Pfizer's announcement to temporarily reduce its European Covid vaccine deliveries is slowing down the pace of vaccinations against coronavirus in Finland. On Friday the drugmaker said it was limiting output while it upgrades production capacity.
Public health institute THL said the news meant Finland would next week receive 10,000 fewer doses than anticipated.
"We need more vaccines to keep up the vaccination pace," THL chief physician Hanna Nohynek told news agency STT.
Helsinki Hospital District (HUS) plans to start giving booster shots of the Pfizer vaccine on Monday, according to STT.
"Starting next week, booster recipients will decrease the number of vaccines available to new people," said Kerstin Carlsson, head of HUS-Pharmacy at Helsinki Hospital District.
Nohynek said it was difficult to estimate how Pfizer's delays will affect Finland’s Covid vaccination plans. She said Finland may face two scenarios.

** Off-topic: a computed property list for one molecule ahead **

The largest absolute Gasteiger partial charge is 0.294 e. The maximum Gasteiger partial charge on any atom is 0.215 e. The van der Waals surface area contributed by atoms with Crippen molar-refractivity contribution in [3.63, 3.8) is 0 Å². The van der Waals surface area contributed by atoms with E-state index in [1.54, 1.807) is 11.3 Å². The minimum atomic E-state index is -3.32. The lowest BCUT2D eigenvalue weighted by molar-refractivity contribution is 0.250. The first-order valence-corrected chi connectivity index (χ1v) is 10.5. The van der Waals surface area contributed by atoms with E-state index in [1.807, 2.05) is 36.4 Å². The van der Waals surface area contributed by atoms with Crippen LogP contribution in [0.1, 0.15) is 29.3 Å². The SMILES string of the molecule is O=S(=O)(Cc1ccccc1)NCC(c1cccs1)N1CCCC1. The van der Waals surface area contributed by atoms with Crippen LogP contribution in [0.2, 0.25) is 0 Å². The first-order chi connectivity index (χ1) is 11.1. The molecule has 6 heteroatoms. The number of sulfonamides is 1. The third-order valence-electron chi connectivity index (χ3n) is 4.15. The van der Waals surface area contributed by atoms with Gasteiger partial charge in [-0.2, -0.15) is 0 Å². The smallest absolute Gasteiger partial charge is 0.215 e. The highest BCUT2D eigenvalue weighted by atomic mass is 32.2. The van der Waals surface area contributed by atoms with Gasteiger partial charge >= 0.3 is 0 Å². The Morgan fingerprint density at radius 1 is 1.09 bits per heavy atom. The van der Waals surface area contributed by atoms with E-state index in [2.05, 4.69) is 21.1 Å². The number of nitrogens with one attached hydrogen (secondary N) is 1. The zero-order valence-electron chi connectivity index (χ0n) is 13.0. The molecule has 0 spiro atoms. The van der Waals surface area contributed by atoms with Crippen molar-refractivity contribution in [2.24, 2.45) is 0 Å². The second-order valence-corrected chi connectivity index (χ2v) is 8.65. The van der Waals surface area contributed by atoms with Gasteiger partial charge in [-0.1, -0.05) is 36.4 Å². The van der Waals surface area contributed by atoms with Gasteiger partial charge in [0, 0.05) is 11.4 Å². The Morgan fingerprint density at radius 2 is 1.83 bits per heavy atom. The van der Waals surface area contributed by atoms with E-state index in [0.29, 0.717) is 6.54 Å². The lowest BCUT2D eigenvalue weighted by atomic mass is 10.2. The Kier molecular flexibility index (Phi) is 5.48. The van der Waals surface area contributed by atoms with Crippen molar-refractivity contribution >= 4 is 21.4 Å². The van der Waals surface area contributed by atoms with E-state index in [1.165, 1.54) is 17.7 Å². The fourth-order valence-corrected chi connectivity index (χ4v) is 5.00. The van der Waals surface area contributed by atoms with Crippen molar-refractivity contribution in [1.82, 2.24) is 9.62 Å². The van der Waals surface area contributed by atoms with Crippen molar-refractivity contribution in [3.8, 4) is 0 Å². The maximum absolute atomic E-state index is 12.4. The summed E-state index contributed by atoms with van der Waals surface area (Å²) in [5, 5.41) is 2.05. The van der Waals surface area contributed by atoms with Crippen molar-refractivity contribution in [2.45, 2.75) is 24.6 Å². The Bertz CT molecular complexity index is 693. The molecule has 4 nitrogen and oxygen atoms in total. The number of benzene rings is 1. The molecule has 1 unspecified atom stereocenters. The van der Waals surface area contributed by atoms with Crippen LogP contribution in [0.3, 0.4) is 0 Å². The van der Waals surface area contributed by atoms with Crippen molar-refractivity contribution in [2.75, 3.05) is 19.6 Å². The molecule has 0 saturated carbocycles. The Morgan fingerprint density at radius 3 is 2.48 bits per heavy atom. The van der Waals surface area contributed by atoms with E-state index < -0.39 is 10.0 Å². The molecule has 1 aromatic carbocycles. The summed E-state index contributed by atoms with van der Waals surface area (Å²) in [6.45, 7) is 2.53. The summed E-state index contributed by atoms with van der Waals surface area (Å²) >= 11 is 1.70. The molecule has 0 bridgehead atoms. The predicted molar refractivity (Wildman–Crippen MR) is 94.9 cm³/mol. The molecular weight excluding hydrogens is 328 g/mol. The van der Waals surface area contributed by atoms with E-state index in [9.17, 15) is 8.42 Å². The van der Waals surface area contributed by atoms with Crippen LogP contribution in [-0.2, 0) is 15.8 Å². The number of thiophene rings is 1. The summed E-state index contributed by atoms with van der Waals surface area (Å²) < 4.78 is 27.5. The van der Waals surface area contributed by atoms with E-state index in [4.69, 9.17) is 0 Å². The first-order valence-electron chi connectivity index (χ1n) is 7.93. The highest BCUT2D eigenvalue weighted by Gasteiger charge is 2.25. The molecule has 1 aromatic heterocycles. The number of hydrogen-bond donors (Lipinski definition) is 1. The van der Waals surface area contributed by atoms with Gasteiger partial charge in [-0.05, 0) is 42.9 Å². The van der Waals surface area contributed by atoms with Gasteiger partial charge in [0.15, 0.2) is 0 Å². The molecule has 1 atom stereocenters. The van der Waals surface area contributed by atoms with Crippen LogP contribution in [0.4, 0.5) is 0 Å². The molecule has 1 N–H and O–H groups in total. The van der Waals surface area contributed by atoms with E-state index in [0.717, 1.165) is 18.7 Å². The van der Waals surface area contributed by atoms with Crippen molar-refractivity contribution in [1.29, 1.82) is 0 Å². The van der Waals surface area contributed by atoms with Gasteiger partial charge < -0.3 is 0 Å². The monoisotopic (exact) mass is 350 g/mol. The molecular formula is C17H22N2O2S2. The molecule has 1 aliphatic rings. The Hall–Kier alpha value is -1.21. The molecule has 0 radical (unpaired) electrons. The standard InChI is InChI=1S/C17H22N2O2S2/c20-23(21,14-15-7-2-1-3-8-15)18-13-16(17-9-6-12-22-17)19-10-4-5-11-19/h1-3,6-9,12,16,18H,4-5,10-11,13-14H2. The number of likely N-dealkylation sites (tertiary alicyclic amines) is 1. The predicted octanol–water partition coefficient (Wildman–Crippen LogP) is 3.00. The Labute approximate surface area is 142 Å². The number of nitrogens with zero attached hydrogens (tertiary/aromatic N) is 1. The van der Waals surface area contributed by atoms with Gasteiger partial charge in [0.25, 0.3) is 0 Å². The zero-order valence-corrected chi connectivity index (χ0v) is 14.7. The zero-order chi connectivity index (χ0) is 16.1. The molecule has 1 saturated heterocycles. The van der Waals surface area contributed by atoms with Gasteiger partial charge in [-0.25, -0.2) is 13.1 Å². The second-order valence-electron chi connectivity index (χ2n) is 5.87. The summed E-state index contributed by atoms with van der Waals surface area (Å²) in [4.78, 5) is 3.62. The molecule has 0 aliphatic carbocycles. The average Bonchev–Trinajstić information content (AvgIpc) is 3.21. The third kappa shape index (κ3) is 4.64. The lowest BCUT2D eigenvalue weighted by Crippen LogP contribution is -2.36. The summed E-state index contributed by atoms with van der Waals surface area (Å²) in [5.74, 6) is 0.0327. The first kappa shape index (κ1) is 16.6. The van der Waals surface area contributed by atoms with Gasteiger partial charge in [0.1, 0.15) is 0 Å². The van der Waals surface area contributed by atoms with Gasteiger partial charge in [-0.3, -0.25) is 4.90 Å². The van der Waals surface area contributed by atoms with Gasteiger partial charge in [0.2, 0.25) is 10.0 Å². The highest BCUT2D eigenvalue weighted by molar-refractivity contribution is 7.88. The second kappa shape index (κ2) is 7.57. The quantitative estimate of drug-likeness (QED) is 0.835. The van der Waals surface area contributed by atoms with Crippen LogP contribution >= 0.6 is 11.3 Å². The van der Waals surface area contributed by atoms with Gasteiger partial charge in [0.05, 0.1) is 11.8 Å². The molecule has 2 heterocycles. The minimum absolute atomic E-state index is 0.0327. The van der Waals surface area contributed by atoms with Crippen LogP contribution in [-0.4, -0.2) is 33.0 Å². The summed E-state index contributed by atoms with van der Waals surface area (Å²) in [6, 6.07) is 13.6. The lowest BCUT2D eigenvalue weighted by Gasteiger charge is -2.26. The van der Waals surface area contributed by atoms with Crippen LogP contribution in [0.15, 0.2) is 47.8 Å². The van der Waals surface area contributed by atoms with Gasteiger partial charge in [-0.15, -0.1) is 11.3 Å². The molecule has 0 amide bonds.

"We either reduce the number of people getting the first dose or then we delay the booster shot. The vaccine gap doesn’t necessarily need to be three weeks," Nohynek explained.
Prior to Pfizer's announcement on Friday, Finland had expected to receive some 50,000 doses every week through the end of February.
Finland began rolling out the Pfizer/BioNTech Covid vaccine to healthcare workers on 27 December. The manufacturer recommends a three to four week gap between doses.
Finland will meanwhile start administering drugmaker Moderna's coronavirus vaccine on Monday. The THL said the first 5,000 doses were headed to hard-to-reach areas in rural Lapland that posed logistical hurdles for the Pfizer vaccine which requires a -70C cold chain. Moderna’s vaccine can be stored at -20C.
Like the Pfizer/BioNTech vaccine, the Moderna vaccine also requires two shots. The THL expects to receive another 5,000 doses from Moderna in two weeks.
EU states are meanwhile expecting European regulators to approve the Oxford-AstraZeneca jab at the end of January.
Some 50,000 people in Finland have so far received Pfizer's Covid vaccine, according to the THL.